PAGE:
The new scoring system would not have changed the standings over the last three seasons but would have created a larger points margin between the drivers on the final table.

2009 season

Pos/Driver/New/Old

1. Jenson Button 244/95

2. Sebastian Vettel 206/84

3. Rubens Barrichello 196/77

4. Mark Webber 174/69.5

5. Lewis Hamilton 126/49

2008 season

Pos/Driver/New/Old

1. Lewis Hamilton 243/98

2. Felipe Massa 240/97

3. Kimi Raikkonen 189/75

4. Robert Kubica 186/75

5. Fernando Alonso 154/61

2007 season

Pos/Driver/New/Old

1. Kimi Raikkonen 272/110

2. Fernando Alonso 266/109

3. Lewis Hamilton 265/109

4. Felipe Massa 238/94

5. Nick Heidfeld 151/61

Have you tried new the Independent Digital Edition apps?
Caption competition
Caption competition
  • Get to the point
Latest stories from i100
Daily Quiz
Have you tried new the Independent Digital Edition apps?
Independent Dating
and  

By clicking 'Search' you
are agreeing to our
Terms of Use.

Career Services

Day In a Page

Revealed: Why Mohammed Emwazi chose the 'safe option' of fighting for Isis, rather than following his friends to al-Shabaab in Somalia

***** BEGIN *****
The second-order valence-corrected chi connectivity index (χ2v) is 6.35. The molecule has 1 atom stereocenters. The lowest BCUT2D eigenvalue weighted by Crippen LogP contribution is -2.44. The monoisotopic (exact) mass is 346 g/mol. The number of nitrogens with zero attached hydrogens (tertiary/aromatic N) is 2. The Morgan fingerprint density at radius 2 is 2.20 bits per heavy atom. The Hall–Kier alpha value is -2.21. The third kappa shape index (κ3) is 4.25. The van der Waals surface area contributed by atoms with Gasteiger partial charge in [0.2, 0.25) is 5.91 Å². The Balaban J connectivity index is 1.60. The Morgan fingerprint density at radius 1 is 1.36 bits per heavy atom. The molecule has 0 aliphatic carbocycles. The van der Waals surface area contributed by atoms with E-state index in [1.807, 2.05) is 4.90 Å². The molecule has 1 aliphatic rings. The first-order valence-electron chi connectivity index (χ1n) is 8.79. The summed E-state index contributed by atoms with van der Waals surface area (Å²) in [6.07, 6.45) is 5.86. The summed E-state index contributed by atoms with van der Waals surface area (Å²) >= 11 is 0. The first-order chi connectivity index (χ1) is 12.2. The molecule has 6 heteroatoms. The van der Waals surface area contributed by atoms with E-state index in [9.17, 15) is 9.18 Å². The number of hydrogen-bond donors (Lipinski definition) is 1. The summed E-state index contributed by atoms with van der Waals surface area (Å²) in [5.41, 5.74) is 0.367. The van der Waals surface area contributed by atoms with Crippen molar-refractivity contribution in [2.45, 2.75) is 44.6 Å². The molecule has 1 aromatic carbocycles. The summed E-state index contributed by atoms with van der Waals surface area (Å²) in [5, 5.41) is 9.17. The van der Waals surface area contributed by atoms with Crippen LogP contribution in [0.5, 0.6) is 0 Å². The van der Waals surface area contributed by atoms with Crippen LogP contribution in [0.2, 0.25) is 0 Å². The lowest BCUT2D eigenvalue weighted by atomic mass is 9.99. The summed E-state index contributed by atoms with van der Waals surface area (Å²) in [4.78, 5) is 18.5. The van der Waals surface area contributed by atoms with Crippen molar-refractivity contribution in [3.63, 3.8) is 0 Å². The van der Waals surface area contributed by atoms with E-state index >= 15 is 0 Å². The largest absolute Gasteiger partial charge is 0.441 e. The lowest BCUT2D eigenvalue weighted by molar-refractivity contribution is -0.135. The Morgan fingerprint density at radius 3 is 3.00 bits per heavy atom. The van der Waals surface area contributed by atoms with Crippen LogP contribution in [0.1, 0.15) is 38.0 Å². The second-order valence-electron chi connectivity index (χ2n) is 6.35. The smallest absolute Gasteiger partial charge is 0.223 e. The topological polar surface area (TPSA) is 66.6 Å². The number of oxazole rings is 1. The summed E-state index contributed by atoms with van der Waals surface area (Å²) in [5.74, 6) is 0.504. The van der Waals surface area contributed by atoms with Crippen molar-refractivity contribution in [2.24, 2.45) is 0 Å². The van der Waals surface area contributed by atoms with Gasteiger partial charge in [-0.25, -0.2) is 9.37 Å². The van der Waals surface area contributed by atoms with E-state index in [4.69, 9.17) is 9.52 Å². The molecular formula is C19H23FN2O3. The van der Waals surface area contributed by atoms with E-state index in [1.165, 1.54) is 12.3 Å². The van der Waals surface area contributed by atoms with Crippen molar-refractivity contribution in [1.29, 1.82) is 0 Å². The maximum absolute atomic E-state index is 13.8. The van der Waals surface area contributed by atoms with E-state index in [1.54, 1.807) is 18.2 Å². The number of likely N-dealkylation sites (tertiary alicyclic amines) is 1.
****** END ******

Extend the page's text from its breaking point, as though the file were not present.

Why Mohammed Emwazi chose Isis

His friends were betrayed and killed by al-Shabaab
'The solution can never be to impassively watch on while desperate people drown'
An open letter to David Cameron: Building fortress Europe has had deadly results

Open letter to David Cameron

Building the walls of fortress Europe has had deadly results
Tory candidates' tweets not as 'spontaneous' as they seem - you don't say!

You don't say!

Tory candidates' election tweets not as 'spontaneous' as they appear
Mubi: Netflix for people who want to stop just watching trash

So what is Mubi?

Netflix for people who want to stop just watching trash all the time
The impossible job: how to follow Kevin Spacey?

The hardest job in theatre?

How to follow Kevin Spacey
Armenian genocide: To continue to deny the truth of this mass human cruelty is close to a criminal lie